Monday, March 19, 2012

the matter and anti-matter of information


I've just finished reading a wonderful article by David Hunter Tow- Director of The Future of Life Research Centre - 

I wonder if Tow has read Kauffman (I know I seem to be obsessed with Kauffman these day, but...) the views that are expressed in Tow's article are consistent and maybe a logical extension of them. Below I use italics to indicate where I have quoted from Tow's article.

Before I start paraphrasing Tow, I'd like to elaborate some of my thoughts on the nature of information. Gregory Bateson, defined information as 'difference that makes a difference' or 'news of difference' (that makes a difference). Bateson's concept of information lead him to formulate an epistemology of 'pattern'. He contrasted this epistemology from the epistemology underlying the standard scientific - physics world views, which he called an epistemology of energy (e.g. that which can describe the events of billiard balls on a pool table). As Kauffman has confirmed - this epistemology is inadequate to describing complex, living and evolutionary systems. 

What is fascinating about Bateson's views of information and its corresponding epistemology of pattern is that pattern includes the world of 'meaning'. That is meaning which is a non-energetic relation of cause-effect. That doesn't mean energy is not involved, but what it means is that energy is not the cause of the reaction. For example - a man says he loves a woman - the energy involved in the exchange is simply the auditory energy that causes sound vibration to trigger sensory mechanism in the ear of the woman. However, the reaction to those words - e.g. the meaning - arises from the woman's own energy - she may swoon with rapture and become repulsed with horror. The 'meaning' arises as difference that really has no energetic base (even though the woman's brain must generate energy no matter what the response - it is not the energy itself that determines the response). 

It is not the energy that is transmitted in a printed word that stimulates a reaction it is the meaning of those words that stimulates action. Yes energy is involved but does not determine the particular action. In fact it is possible for the exact same amount of energy to be involved in completely different actions stimulated by differences of meaning 'which' in of itself has no energetic base. Although meaning is transmitted through a medium (which involves energy) it is not the energy itself which 'contains' the meaning 

Another example Bateson used is useful (I was going to say fun - but I don't want animal lovers to get me wrong). If you kick a dog - the subsequent behavior of the dog obeys the 'laws of physics' only for a short time. The next reactions of the dog will depend on the 'meaning' the dog creates for the kick. In essence, the dog will process the meaning at least through the four 'F's' - should the dog Fight, Feed, Flee or F*ck the kicker? This reaction can't be approached via an epistemology of energy.

Let's try another example, stem cells are 'pluripotent' (essentially they can take on many forms - so that the same 'cause' has potentially many different 'effects'). The choice of what form it takes has to do with the context it is in - chemical/molecular gradients, etc.). Here differences are vitally important but these differences can't be assessed by caloric variables, rather there are complicated multiple gradients (patterns) that are differences that make a difference. One could probably take different situations whereby the average quantity of other molecules, and energy are equivalent but are ordered differently through the gradients. What produces different outcomes for the stem cells therefore are the pattern of gradients rather than the overall energy and molecular quantities.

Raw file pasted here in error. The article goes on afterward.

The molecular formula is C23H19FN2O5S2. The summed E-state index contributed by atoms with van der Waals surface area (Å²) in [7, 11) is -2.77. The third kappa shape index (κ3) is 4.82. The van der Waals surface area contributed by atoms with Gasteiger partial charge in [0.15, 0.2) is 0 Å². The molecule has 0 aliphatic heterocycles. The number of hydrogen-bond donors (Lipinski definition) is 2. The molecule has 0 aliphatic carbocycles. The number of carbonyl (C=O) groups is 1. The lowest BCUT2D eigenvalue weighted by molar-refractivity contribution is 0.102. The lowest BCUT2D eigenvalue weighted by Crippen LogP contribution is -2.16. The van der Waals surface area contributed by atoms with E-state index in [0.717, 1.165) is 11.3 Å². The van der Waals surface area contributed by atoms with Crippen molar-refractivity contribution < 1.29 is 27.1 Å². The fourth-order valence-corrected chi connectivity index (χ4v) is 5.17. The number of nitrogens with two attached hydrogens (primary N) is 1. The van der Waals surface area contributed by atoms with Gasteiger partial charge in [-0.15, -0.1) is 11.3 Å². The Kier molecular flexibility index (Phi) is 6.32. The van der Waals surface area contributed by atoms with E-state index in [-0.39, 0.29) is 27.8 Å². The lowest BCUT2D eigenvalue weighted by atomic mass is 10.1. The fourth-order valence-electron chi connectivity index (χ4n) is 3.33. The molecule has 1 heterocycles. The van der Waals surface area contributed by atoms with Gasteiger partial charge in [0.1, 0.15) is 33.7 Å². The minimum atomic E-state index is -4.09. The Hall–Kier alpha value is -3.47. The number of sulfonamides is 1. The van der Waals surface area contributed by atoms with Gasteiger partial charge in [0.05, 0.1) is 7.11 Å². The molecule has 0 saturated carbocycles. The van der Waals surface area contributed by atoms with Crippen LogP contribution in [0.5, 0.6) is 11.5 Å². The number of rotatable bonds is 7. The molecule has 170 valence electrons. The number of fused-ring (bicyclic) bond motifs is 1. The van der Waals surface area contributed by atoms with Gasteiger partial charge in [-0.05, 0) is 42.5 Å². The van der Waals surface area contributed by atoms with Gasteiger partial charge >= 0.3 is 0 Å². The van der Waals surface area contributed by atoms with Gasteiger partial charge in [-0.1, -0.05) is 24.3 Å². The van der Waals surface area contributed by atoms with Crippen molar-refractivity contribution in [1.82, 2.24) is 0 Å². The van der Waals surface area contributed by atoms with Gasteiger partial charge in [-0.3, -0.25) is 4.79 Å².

This is much like what can happen when water turn to ice - it is not the actual amount of energy change that 'causes' a phase transition - but the contextual condition that 'enables' the phase transition. A change of one degree of temperature from 99 to 1 degree celsius is indistinguishable. But the identical change of energy difference between 1 and -1 degree celsius enables a change in the conditions of change. This change arises not simply by a unit of energy change but arises in the medium itself (the change could be argued to be 'self-energizing'.

Bateson went on to discuss the inherent 'non-materiality' of information (as constituted by differences & patterns of differences). Fundamentally an actual 'difference' is itself non-material although it does require mediums to propagate and through various transformations (e.g. Shannon's Theory, being all about ensuring that the various transformations do not gain or lose the initial 'differences' or pattern of difference as information). 

The key point for Bateson is that while energy (and matter) definitely carries information - information itself is not the energy. Pattern can undergo all sorts of 'transformations' through various media and retain a fidelity.

In responding to meaning-patter it is not the caloric content of the message that is important - it is the pattern upon which the living entity organizes a meaning that is important. The expression of a message of love can be 'perceived' through many forms (touch, sound, sight) regardless of the caloric content.

While meaning is not 'free-floating' of dis-embodied, etc. but neither is it measured or reducible to energy or matter. Pattern itself is embodied but is non-material in that it is transformable through all sorts of matter-medium. To send a signal - is to enable a pattern to be transformed (with fidelity) through various media (matter/energy). What is send/transformed is not the actual matter-energy but a non-material pattern. Pattern in turn has 'meaning' only in relation to context and the entities involved.